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The Psychology of Selling (2005) Book review

The Psychology of Selling BookA very poorly written book about sales.

I read the book in about 1 day, its a pretty worthless book.  It has very little to do with the Psychology of Selling at all.

I was very excited by the chance to read “Psychology of Selling” through my local library, and I was very excited to read it given Tracy’s background and name recognition in the industry.

However, having completed the book in practically one day, I felt the book was incredibly lacklustre. The book was more about self improvement, a self-help book dressed up as a sales book.

It wasn’t even about psychology (where are maslow’s famous hierarchy of needs?), or even sales. Its not even pop-psychology and I would definitely not recommend it as either a sales book, or a self-help sales book. There are better books on the market.

When you compare “Psychology of Selling” to “Spin Selling” by Neil Rackman (An actual Psychologist of 25 years experience), you’ll agree that its night and day in comparison. Rackman methodology goes through different ideas, methods and techniques and explains them; whereas Tracy gives a passing reference to an idea, dresses it in so much new age self improvement jargon that you may even forgot this book was meant to be about Psychology of Selling, not Psychology of self improvement.

Yes, Tracy does cover the 80/20 rule, covering that through prospecting, building rapport, doing a thorough needs analysis of your product/service and the customer’s needs can help identify and turn prospects into winning sales.

Further, Tracy states to set goals, daily, weekly, monthly sales; stay on target, achieve your goals, use vision boards, plan your calls ahead, and look at the reasons why people might buy your product (is it out of fear, greed, prestige, etc); but the problem is Tracy doesn’t give you actionable items to do, except to set goals.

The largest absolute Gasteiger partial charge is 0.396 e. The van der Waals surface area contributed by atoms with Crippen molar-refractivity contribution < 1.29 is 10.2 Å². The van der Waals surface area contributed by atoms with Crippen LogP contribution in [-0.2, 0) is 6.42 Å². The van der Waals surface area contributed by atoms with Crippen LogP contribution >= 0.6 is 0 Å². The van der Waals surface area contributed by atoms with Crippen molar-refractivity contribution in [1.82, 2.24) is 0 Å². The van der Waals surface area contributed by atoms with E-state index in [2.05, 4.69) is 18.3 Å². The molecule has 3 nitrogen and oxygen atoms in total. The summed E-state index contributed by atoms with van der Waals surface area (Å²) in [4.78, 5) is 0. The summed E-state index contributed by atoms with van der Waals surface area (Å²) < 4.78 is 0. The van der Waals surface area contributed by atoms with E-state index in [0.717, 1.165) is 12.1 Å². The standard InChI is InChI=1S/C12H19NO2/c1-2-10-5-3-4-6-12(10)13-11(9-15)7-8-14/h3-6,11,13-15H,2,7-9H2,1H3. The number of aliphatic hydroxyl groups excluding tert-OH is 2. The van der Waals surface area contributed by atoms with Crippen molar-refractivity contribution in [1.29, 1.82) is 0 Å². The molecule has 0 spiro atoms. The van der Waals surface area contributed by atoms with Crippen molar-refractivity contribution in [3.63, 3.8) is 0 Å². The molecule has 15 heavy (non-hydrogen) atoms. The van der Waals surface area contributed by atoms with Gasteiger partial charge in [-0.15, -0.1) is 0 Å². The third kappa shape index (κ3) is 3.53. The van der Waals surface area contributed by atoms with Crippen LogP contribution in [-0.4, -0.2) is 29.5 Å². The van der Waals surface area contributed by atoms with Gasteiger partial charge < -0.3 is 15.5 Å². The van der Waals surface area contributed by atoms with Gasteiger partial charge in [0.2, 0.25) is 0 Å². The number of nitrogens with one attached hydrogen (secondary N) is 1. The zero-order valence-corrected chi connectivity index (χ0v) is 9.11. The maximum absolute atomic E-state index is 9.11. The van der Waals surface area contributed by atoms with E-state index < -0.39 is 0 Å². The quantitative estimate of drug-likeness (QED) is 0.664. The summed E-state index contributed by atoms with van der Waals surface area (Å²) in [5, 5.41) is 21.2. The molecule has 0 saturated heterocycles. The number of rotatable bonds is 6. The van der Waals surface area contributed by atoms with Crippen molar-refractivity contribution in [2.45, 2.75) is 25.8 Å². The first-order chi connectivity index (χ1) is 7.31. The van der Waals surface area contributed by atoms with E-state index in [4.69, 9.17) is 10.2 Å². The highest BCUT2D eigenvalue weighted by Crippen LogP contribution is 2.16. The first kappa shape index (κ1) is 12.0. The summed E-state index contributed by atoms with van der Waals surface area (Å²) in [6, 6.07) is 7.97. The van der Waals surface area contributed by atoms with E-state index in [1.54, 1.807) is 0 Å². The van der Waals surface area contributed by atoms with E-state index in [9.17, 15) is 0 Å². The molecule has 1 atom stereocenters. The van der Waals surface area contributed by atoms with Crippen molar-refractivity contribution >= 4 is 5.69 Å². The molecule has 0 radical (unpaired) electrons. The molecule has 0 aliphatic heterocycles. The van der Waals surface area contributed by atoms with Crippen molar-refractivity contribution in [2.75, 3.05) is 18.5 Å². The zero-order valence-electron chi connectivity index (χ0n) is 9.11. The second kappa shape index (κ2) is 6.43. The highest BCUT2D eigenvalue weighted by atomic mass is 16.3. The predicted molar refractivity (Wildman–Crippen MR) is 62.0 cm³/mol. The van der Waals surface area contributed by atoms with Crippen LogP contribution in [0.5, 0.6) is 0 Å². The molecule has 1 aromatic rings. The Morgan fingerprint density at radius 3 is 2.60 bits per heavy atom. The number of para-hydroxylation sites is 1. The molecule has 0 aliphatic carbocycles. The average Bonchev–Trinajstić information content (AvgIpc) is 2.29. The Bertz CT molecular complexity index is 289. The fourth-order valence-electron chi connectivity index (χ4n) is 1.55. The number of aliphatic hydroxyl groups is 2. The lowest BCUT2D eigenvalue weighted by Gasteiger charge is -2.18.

Whereas Tracy argues that the best time to make a sale is right after a sale, and that prospecting via the phone is not a luxury, but a necessity; he seems to categorize the customer as somebody to be sold to; and forgets something that Rackman and others (including New Rules of Marketing author David Meerman Scott) in his book “SPIN selling” readily identified some years ago, and that is — the customer has changed, and the old ways of selling are dead.

Customers are sophisticated, and the way business target, market and reach them have changed; so has the way business sell to them. The image characterised by Tracy as a Business person whom is trusted, is dressed for success and uses buzzwords mis-judges the customer. As many authors have noted, some customer-business relationships demand trusted partners, and the journey of a customer should be explored.

As a final note, I want to state that I felt that this book really missed a lot, it felt like another self-help sales book, there was very little useful in this book and would not recommend it to anyone serious in getting into sales at all and would recommend SPIN selling, New rules of marketing and PR and other more seasoned, tactic-based sales books on the market.

Link: The Psychology of Selling (Amazon)

Editor’s note: Link is not monetised.